The Morrison Government will legislate tough new laws to prevent the weaponising of social media platforms and to protect Australians from the live-streaming of violent crimes, such as the Christchurch terror attack.
Prime Minister Scott Morrison said the new legislation would be introduced into Parliament next week as part of the action the Government was taking to keep Australians safe in the wake of the Christchurch terrorist attacks.
“Big social media companies have a responsibility to take every possible action to ensure their technology products are not exploited by murderous terrorists,” the Prime Minister said.
“It should not just be a matter of just doing the right thing. It should be the law. And that is what my Government will be doing next week to force social media companies to get their act together and work with law enforcement and intelligence agencies to defuse the threat their technologies can present to the safety of Australians.
“This is about keeping Australians safe by forcing social media companies to step up and do what the community expects of them to stop terrorists and criminals spreading their hate.
“A new taskforce bringing Government and social media companies together will also ensure we are all working together to deny terrorists the opportunity to use social media as part of their hatred and violence.
“These responses will form the basis of a model approach that Australia can take to the G20 to get our global partners on board to bring social media companies into our collective net of responsibility and accountability. We are already working to this end with our G20 and five eyes partners, including New Zealand.”
The Attorney-General Christian Porter said, “the Criminal Code Amendment (Unlawful Showing of Abhorrent Violent Material) Bill 2019 will include new offences with penalties of up 10 per cent of a company’s annual turnover and potential prison sentences for executives of social media companies who fail to act to remove abhorrent violent material from their platforms.”
“The Morrison Government will always act to keep Australians safe, and that includes keeping Australians safe online.”
Minister for Communications, Mitch Fifield said that “social media companies, like Facebook, which met with the Prime Minister, the Attorney-General, myself and Minister Dutton earlier this week did not present any immediate solutions to the issues arising out of the horror that occurred in Christchurch.”
“We will not allow social media platforms to be weaponised by terrorists and violent extremists who seek to harm and kill and nor would we allow a situation that a young Australian child could log onto social media and watch a mass murder take place.”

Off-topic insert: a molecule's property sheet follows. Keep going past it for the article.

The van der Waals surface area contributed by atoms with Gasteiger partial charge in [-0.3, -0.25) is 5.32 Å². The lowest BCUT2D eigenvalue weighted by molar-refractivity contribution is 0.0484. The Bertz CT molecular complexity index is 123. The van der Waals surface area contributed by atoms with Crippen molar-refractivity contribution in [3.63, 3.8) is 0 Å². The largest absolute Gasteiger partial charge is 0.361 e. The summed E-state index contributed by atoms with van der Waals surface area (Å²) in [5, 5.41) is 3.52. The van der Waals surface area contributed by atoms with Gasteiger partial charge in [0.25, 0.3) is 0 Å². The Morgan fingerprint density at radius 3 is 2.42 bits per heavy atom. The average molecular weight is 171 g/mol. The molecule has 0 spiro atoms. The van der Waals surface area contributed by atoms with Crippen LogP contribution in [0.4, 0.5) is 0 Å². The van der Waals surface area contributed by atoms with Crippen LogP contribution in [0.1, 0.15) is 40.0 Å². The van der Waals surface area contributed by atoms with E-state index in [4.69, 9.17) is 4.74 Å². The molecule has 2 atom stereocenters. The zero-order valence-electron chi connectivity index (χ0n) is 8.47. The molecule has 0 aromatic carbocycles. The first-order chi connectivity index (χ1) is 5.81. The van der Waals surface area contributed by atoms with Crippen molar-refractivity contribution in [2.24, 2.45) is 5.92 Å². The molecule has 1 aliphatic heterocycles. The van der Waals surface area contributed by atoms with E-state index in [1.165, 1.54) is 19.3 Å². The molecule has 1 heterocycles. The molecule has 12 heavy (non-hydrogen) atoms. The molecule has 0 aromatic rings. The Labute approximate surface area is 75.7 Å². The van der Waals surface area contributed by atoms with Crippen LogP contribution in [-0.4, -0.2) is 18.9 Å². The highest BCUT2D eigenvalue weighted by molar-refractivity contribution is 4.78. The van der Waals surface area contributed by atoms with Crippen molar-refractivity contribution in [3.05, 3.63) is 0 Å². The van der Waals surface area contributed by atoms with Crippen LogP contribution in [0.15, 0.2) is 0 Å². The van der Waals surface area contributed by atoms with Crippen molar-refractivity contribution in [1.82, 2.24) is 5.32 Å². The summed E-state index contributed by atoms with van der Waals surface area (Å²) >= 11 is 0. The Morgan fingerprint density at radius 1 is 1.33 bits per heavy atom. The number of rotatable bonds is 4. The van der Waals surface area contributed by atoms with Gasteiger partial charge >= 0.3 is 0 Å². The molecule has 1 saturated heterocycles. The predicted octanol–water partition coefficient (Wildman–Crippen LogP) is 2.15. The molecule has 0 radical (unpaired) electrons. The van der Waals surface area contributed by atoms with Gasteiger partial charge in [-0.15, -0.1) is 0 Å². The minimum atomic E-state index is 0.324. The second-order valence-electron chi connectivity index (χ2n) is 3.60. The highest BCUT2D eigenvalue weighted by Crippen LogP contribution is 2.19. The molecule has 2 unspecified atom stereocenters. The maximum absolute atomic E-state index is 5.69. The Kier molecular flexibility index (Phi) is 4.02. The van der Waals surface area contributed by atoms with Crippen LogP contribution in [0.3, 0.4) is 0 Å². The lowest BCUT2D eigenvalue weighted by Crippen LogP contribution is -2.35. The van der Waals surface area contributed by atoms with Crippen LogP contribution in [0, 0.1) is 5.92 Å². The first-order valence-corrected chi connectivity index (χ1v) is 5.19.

The Attorney-General said the amendments would be modelled on existing offences in the Criminal Code which require platforms to notify police if their service is being used to access child pornography.
“Mainstream media that broadcast such material would be putting their licence at risk and there is no reason why social media platforms should be treated any differently,” the Attorney-General said.
“These companies have a social responsibility and they have clearly failed to meet that responsibility in their response to Christchurch. The Morrison Government will force action from these companies through these new laws.”
The Bill will include new provisions to deal with the showing of “abhorrent violent material” which is material produced by a perpetrator, and which plays or livestreams the very worst types of offences. It will capture the playing or streaming of terrorism, murder, attempted murder, torture, rape and kidnapping on social media.
It will include two new sets of offences:
- It will be a criminal offence for social media platforms not to remove abhorrent violent material expeditiously. This will be punishable by 3 years’ imprisonment or fines that can reach up to 10% of the platform’s annual turnover.
- Platforms anywhere in the world must notify the AFP if they become aware their service is streaming abhorrent violent conduct that is happening in Australia. A failure to do this will be punishable by fines of up to $168,000 for an individual or $840,000 for a corporation.
The e-Safety Commissioner will be given the power to issue notices that bring this type of material to the attention of the social media companies. As soon as they receive a notice, they will be deemed to be aware of the material, meaning the clock starts ticking for the platform to remove the material or face extremely serious criminal penalties.
“The Bill will not impact the ability of news media to report on events which are in the public interest,” Minister Fifield said.
“Australia’s mainstream media already adopt a sensible approach to broadcasting material which can cause harm to individuals, as is required under their licensing arrangements.”
“The focus of this Bill is to put responsibility back on the social media giants to prevent their platforms being co-opted by terrorists, criminals and violent extremists,” the Attorney-General said.